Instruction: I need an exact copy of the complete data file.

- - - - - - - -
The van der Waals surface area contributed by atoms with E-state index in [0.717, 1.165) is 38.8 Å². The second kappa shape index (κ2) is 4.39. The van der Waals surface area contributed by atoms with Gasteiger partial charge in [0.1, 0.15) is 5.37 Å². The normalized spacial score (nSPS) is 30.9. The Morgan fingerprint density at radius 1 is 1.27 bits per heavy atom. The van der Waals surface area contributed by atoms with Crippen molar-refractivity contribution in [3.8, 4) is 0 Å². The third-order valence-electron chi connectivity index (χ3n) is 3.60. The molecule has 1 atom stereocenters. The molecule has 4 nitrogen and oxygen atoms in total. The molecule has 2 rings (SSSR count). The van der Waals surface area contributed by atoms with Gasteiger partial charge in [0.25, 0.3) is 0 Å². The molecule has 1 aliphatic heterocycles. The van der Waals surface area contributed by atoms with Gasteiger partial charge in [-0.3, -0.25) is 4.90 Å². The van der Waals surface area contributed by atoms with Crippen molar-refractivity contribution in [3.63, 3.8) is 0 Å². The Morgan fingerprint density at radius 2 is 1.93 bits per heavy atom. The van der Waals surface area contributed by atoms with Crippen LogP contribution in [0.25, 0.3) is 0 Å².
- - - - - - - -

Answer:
The van der Waals surface area contributed by atoms with E-state index in [0.717, 1.165) is 38.8 Å². The second kappa shape index (κ2) is 4.39. The van der Waals surface area contributed by atoms with Gasteiger partial charge in [0.1, 0.15) is 5.37 Å². The normalized spacial score (nSPS) is 30.9. The Morgan fingerprint density at radius 1 is 1.27 bits per heavy atom. The van der Waals surface area contributed by atoms with Crippen molar-refractivity contribution in [3.8, 4) is 0 Å². The third-order valence-electron chi connectivity index (χ3n) is 3.60. The molecule has 1 atom stereocenters. The molecule has 4 nitrogen and oxygen atoms in total. The molecule has 2 rings (SSSR count). The van der Waals surface area contributed by atoms with Gasteiger partial charge in [0.25, 0.3) is 0 Å². The molecule has 1 aliphatic heterocycles. The van der Waals surface area contributed by atoms with Gasteiger partial charge in [-0.3, -0.25) is 4.90 Å². The van der Waals surface area contributed by atoms with Crippen molar-refractivity contribution in [3.63, 3.8) is 0 Å². The Morgan fingerprint density at radius 2 is 1.93 bits per heavy atom. The van der Waals surface area contributed by atoms with Crippen LogP contribution in [0.25, 0.3) is 0 Å².